Who is she, and where did she come from? Kim Wickers of ‘A Little Bit of Wildlife’ holds the unnamed baby raccoon that was found wandering and starving across from the location of the downed old-growth Valley oaks at the Kern County Branch Library building site.
By Patric Hedlund
Terry and Cliff Kelling of Frazier Park had been noticing the raccoons in Frazier Mountain Park below their house on Park Drive for awhile. Cliff had noticed them, he told his wife, running from the big old oak trees at the library building site to the one in the middle of Park Drive. Then, after the removal of two 200-400 year-old oaks on June 12, Terry suddenly found a baby raccoon, skinny, dehydrated and apparently not yet able to eat solid food, hiding in her garden. Her house is just down the road from the building site, near the Boys & Girls Club on Park Drive.
At first Kelling thought the kit might be from a nest in an ancient oak tree in the yard of neighbor Barbara Lewis. But Lewis said “ours are much older.” The neighbors now believe it is likely that the youngster was separated from her mother when the oaks were cut down. Lewis took the kit to Patrice Stimpson, Kim Wickers, Suzy Goulart and Vickie Bingaman, who have just received state and federal licensing under Tehachapi Wildlife Rescue to enable them to legally work to rehabilitate wild animals that have been injured or separated from their parent.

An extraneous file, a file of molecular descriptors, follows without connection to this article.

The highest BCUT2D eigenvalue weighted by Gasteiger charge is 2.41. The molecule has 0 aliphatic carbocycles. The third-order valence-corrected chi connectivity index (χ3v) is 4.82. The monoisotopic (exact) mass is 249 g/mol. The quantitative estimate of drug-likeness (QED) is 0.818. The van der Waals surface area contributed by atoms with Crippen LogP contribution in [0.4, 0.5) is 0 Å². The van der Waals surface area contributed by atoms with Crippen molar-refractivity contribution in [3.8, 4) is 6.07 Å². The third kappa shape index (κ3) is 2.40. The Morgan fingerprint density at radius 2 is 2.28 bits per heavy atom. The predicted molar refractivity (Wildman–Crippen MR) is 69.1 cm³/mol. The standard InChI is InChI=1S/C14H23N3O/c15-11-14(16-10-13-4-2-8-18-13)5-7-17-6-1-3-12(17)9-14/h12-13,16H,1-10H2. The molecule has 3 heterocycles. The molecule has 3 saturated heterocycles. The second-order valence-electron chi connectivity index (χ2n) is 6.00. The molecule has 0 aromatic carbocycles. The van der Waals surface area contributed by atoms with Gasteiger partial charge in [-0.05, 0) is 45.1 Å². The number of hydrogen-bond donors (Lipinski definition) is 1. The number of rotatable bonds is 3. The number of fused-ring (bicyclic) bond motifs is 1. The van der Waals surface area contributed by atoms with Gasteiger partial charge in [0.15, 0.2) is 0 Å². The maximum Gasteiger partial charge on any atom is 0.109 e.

“This is a dream that was supposed to happen in about two years,” Wickers said in an interview June 26. She said members of the group attended training in Tehachapi and made the arrangement to work under that group’s umbrella. But the need to respond came more quickly than expected.
The small raccoon needs a special kitten formula to nurse it back to health. That costs $22 a can, which lasts about a week. The group is considering running a naming contest for the baby, asking that each entry be put into a jar with a donation, to help with the costs.
Next week: Who is A Little Bit of Wildlife?
This is part of the July 02, 2010 online edition of The Mountain Enterprise.
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